A senior Ministry of Agriculture official yesterday dismissed foreign media reports about China hoarding overseas farmland, saying the country is fully capable of ensuring its own food security.
"Such reports are groundless and not factual we have not hoarded any farmland overseas and have taken no steps to introduce any such policy," Li Zhengdong, director of the ministry's international cooperation department, told a press conference held by the Foreign Ministry on the agenda of President Hu Jintao's visit to the outreach session of the G8 summit in Japan next week.
Li was responding to a report in the Financial Times on May 13 that China has been encouraging its firms to purchase overseas farmland, and that the Ministry of Agriculture is in talks with Brazil about acquiring land for soy production.
China has been 95 percent self-sufficient in regard to food supply in recent years, Li said.
"We are fully capable and confident of ensuring food security mainly through domestic supplies," he said.
In the meantime, China has been helping developing countries in the areas of materials, funds, technology training and aid in an effort to solve food-related issues, he said.
"Food trade between China and other countries has been continuing. China was a net exporter during the first four months of this year; China is a net exporter most of the time," Li said.
He also denied suggestions that the government plans to hike grain prices owing to the price gap between the domestic and international food markets.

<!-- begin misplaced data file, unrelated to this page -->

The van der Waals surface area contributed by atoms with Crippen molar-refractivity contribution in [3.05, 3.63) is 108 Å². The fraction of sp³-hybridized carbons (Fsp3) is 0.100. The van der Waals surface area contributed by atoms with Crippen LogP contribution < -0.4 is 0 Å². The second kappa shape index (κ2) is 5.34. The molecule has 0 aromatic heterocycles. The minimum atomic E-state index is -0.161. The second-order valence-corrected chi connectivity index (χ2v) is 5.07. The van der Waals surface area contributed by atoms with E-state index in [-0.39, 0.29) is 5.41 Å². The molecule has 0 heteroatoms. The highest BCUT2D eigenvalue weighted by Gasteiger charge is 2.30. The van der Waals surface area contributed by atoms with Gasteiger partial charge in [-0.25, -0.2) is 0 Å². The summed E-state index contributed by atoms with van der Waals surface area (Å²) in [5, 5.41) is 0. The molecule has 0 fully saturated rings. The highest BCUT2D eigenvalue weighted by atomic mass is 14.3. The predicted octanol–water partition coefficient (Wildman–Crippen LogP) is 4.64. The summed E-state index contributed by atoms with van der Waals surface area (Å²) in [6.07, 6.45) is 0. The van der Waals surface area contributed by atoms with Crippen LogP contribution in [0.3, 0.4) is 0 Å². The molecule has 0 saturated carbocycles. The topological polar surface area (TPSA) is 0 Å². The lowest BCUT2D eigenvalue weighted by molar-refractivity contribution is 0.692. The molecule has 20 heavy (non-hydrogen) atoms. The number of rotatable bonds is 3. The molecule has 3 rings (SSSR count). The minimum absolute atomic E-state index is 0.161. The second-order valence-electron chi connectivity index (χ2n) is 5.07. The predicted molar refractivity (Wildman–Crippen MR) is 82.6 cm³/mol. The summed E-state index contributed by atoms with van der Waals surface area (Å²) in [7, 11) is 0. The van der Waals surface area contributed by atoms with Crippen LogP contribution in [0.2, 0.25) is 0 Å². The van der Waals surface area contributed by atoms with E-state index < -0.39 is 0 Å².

Food security will be a hot topic of the forthcoming outreach session of the G8 meeting, which will also discuss issues of common concern such as global economic problems, climate change and implementation of the millennium goals, Assistant Foreign Minister Liu Jieyi said.
President Hu will arrive in Japan on Monday, Liu said.
The president is scheduled to attend a series of meetings with leaders of the G8 and seven other countries on Tuesday and Wednesday.
The gathering of world economic powers will deliver a joint announcement on climate change, Liu said.
China has "a very open attitude toward discussing any issues about response to climate change" under the principle of "common but differentiated responsibility", Su Wei, director of the Office of National Leading Group on Climate Change told reporters.
In a recent collective study by the Political Bureau of the Central Committee of the Communist Party of China focusing on climate change, President Hu stressed the importance of improvements to related laws and regulations, and of pushing forward energy management and price reforms in order to combat the problem, he said.
"This reflects the Chinese leadership's deep cognizance of the issue," Su said.
"We should focus on real, practical short- and medium-term actions.
"Empty talk of long-term goals does not produce any specific basis on which to address climate change," he said.
(China Daily July 4, 2008)